The CVR began operating only 14 days ago. It is currently in the process of issuing its own internal regulation, work plan, and methodology. It is essential that the CVR have sufficient resources, personnel, and independence to do its work effectively. It is also necessary that in defining its regulation, work plan, and methodology, it incorporate as a central focus of its work the investigation of complaints on human rights violations that occurred in the context of the coup d’état. The IACHR will closely follow the work of the CVR.
Whatever actions the Truth Commission ends up taking, these do not exempt the State from its international obligation to investigate, prosecute, and punish through the judicial system those agents of the State who may have committed human rights violations.
The Commission welcomes the appointment of the advisory Minister on human rights. However, it notes that to date she has not received the resources, mandate, or structure that would make it possible to do an effective job, one that helps transform the State toward a culture that is respectful of human rights. With the current structure, it is practically impossible for the Minister to have a significant impact on the observance of human rights.
Finally, the IACHR would like to state that human rights violations particularly affect those sectors of the population that have been marginalized historically and are most vulnerable, such as children, the LGTB community, women, and indigenous and Garifuna peoples.
The IACHR visit had all the necessary facilities for the Commission to be able to carry out its mission. The IACHR also expresses its appreciation to the representatives of the State, civil society organizations, and international agencies for the information and cooperation they provided. The Commission recalls that, in accordance with the provisions established in the American Convention on Human Rights and the Commission’s Rules of Procedure, no reprisals of any kind may be taken against individuals or entities that cooperate with the Commission by providing information or testimony.
A principal, autonomous body of the Organization of American States (OAS), the IACHR derives its mandate from the OAS Charter and the American Convention on Human Rights. The Commission is composed of seven independent members who act in a personal capacity, without representing a particular country, and who are elected by the OAS General Assembly.
May 18, 2010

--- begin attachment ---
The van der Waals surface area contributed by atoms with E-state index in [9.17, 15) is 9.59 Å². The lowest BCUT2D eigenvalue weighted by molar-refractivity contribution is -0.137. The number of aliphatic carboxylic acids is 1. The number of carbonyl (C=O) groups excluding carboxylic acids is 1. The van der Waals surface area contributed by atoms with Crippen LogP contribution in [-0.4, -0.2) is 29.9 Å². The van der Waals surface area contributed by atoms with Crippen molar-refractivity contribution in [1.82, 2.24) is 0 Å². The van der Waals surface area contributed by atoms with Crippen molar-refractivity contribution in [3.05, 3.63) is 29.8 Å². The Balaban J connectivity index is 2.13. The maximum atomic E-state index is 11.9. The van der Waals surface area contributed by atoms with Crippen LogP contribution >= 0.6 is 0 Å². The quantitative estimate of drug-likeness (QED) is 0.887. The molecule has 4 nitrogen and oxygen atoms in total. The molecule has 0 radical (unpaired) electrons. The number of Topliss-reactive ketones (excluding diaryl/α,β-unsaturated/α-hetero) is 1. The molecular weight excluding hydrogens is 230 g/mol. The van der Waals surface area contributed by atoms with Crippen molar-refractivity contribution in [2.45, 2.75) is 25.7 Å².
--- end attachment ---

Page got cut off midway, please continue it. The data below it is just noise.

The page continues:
The best comment so far about the brilliant diplomatic coup engineered by Brazil, Turkey, and Iran yesterday comes from the Turkish ambassador to the United Nations, who said, in reacting to the smarmy, negative reaction from Washington:
“I would have expected a more encouraging statement. We don’t believe in sanctions, and I don’t believe anyone can challenge us, certainly not the United States. They don’t work.”
Despite the huffing and puffing from the Obama administration, there are other powers reaction positively to the dramatic development. President Sarkozy of France called it a “positive step,” adding:
“France will examine this with the Group of Six [international powers] and is ready to discuss without preconceptions all its implications for the whole of the Iran dossier.”
China, too, which had reluctantly joined the idiotic U.S. sanctions bandwagon, now seems to be backing off, and China’s foreign minister said:
“China has noted the relevant reports and expresses its welcome and appreciation for the diplomatic efforts all parties have made to positively seek an appropriate solution to the Iranian nuclear issue.”
Before traveling to Iran, Brazil’s President Lula da Silva said that he believed that he had a 99 percent chance of a successful breakthrough in the talks with Iran, even as U.S. officials expressed extreme skepticism that anything could be accomplished. What Brazil and Turkey did is to get Iran to reaffirm the terms of the October, 2009, deal that was worked out in Geneva, by which Iran would have sent the bulk of its enriched uranium to Russia and France for reprocessing into fuel rods for a medical research reactor in Tehran. Under the new accord, worked out by Brazil and Turkey, Iran will send about half of its enriched uranium to Turkey, instead. True, Iran has more enriched uranium now than it had in October, but the very fact that Iran is still ready to ship some of its fuel abroad is a sign that diplomacy can still work.